5G Technology 3GPP New Radio & 5G Rates - GeekyNotes

5G Technology 3GPP New Radio & More - GeekyNotes

5G radio represents a major step in mobile network capabilities. Up to now, mobile networks have mainly provided connectivity for smartphones, tablets, and laptops for consumers. 

5G will take the traditional mobile broadband to the extreme in terms of data rates, capacity, and availability. In addition, 5G will enable new services including
industrial Internet of Things (IoT) connectivity and critical communication. 
5G targets are set very high with data rates up to 20 Gbps and capacity increases of up to 1000 times with flexible platforms for device connectivity, ultra-low latency, and high reliability. A number of new use cases and applications can be run on top of 5G mobile networks.

It is expected that 5G can fundamentally impact all sections of society by improving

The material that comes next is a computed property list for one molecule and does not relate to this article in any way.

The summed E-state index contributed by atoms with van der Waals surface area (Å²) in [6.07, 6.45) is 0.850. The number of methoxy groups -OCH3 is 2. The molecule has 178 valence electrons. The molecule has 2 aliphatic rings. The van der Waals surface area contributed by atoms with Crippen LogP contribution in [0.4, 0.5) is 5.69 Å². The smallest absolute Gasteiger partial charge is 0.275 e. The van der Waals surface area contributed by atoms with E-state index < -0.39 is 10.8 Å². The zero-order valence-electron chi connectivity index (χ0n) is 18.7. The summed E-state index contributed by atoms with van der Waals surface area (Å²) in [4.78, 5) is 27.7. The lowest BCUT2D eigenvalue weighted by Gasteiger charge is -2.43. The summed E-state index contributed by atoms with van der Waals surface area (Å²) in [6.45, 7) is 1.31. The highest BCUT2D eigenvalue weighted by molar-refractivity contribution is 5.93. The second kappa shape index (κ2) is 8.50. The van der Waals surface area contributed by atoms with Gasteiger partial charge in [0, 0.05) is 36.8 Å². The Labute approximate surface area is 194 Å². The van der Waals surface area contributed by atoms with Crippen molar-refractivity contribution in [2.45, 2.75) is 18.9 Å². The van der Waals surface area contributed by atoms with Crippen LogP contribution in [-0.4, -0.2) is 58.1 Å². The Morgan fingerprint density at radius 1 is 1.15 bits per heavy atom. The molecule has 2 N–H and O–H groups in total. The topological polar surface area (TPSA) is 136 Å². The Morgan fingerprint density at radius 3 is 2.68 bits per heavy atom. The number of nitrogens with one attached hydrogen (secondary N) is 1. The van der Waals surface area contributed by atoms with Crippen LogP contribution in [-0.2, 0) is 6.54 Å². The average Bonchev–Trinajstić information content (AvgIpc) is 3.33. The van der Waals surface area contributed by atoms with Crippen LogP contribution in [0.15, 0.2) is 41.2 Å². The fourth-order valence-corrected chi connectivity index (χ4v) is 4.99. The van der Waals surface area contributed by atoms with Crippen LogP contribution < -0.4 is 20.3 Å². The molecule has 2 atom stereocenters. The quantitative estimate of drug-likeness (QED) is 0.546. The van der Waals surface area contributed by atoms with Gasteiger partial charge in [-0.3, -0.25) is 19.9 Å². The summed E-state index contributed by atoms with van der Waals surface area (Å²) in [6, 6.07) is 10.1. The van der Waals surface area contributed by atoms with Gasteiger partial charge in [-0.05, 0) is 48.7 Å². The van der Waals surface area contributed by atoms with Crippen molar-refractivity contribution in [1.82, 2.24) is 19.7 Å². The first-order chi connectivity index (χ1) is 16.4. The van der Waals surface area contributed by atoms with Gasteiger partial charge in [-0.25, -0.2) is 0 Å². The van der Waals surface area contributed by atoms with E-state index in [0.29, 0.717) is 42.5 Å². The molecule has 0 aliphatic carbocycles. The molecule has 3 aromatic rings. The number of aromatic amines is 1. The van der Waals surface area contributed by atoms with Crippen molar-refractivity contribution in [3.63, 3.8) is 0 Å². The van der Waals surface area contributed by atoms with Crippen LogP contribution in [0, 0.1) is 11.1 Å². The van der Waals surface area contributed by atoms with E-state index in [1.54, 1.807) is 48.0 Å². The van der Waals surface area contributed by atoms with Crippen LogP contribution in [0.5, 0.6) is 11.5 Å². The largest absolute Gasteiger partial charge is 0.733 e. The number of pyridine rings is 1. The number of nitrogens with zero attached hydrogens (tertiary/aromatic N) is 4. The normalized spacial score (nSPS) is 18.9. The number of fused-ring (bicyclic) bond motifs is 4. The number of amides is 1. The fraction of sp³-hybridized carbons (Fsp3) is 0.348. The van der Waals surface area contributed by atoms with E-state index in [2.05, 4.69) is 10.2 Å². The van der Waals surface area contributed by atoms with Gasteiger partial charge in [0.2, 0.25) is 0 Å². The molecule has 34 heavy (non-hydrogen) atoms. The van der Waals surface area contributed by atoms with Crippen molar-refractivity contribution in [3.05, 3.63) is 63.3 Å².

efficiency, productivity, and safety. 4G networks were designed and developed 10 years ago, mainly by telecom operators and vendors for the smartphone use case. Today, other parties, including different industries and communities, are taking a lot of interest in 5G networks; they want to understand 5G capabilities and take full advantage of 5G
networks. 4G was about connecting people. 5G is about connecting everything.

Evolution Path from LTE to 5G

A part of 5G capabilities can be provided on top of 4G networks with 4.5G, 4.5G Pro, and
4.9G enhancements, also known as LTE-Advanced Pro. 4.5G was commercially available
in 2016 with support for 600 Mbps peak rates. 4.5G brings also the first set of IoT opti-mization and public safety capabilities to LTE networks. 4.5G Pro supports 1 Gbps with carrier aggregation and 4×4 MIMO. LTE evolution can coexist on the same frequency